The real crime here, however: Gwen Stefani writhing atop a pile of colorful confetti with her hair pulled up in a Frida Kahlo ‘do… while wearing a t-shirt depicting La Virgen de Guadalupe cropped and spliced in half, slicing the blessed madre right down the middle. I will never forget the appalled squeal emitted by my mother, an extremely devout Mexican Catholic, when she came home one day to find me watching that video, La Virgen’s image desecrated for the sake of fashion and sexualizing this white girl. It’s proof that no matter how much you think you might be honoring a culture, you might never know if you’re shitting on it unless you, you know, ask. (A mistake Stefani blunders upon quite often; recall her late-’90s embracing of fashion bindis.) Nevertheless, I remain suspended in a love-SMDH relationship with La Gwen. (I.e.: her music is wonderful, she is full of spunk! I.e.: What the hell is up with the Harujuku Girls, her entourage of Japanese background dancers instructed never to talk?!) At the very least, she inspired this great, loving skewering by Mexican-American poet Reyes Cardenas. As La Bloga contributor Gina MariSol Ruiz said at the time , “Tonta of the year award goes to la Gwen Stefani… I think the Virgencita is going to smite that girl with a very thorny nopal.”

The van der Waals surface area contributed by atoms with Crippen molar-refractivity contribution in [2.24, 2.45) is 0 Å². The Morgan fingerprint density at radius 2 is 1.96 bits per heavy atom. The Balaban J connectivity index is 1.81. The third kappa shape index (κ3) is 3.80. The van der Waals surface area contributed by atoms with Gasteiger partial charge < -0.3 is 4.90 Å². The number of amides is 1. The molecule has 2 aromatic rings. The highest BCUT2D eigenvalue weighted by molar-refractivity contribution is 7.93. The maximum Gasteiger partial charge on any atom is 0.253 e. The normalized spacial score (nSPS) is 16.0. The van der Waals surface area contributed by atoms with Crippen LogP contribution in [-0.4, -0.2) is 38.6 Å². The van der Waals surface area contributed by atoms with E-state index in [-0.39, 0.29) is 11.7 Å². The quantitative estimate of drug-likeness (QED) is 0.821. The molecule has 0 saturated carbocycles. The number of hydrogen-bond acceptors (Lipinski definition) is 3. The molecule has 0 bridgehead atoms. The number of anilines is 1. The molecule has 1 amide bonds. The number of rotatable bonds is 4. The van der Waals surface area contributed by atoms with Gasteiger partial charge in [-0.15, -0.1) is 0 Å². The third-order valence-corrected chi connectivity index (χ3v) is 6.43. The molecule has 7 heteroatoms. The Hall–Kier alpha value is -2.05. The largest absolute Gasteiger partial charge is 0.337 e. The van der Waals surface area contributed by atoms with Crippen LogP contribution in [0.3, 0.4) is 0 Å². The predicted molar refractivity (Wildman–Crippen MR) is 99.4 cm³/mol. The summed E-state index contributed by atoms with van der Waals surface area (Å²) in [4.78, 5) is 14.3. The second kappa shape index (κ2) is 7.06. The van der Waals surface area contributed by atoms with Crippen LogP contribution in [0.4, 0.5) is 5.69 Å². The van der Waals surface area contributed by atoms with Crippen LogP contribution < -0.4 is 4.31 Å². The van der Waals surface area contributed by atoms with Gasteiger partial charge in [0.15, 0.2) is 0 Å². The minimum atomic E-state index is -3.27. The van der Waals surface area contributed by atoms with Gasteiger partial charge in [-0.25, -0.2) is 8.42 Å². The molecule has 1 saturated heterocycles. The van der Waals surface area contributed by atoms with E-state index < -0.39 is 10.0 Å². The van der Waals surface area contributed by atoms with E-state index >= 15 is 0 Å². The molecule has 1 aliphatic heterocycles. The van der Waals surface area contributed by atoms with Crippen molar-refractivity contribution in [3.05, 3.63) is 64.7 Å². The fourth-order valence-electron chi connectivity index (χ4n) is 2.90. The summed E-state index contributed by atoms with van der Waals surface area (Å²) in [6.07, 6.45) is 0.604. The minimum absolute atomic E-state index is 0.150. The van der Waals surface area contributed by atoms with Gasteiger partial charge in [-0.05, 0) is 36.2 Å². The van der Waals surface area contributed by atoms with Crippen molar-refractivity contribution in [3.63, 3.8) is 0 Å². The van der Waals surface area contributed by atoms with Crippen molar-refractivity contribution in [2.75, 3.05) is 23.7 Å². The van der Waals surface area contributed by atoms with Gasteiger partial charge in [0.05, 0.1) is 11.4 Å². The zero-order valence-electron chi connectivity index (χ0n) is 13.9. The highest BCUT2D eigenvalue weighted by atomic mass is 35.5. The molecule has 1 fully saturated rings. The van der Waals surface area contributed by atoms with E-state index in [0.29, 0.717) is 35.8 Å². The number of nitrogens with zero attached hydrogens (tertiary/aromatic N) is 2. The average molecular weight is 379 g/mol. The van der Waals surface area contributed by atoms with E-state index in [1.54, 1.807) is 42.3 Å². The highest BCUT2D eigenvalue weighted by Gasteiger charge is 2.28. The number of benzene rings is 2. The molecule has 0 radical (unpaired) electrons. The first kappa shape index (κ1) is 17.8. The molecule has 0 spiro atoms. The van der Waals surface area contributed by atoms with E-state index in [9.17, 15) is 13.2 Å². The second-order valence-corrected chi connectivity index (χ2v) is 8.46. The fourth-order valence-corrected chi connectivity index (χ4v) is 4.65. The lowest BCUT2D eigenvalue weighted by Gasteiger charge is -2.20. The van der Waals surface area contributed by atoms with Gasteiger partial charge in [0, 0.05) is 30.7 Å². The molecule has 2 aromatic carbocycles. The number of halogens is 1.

2. Madonna, “Frozen”
Oh, Madge. For the sake of brevity, this will be the only entry on Madonna—not because it’s the most egregious, but because her career is so notoriously defined by co-option and appropriation that several books could be written on the matter. ( I already wrote a good 2000 words just on her Superbowl appearance.) But this one is so instructive.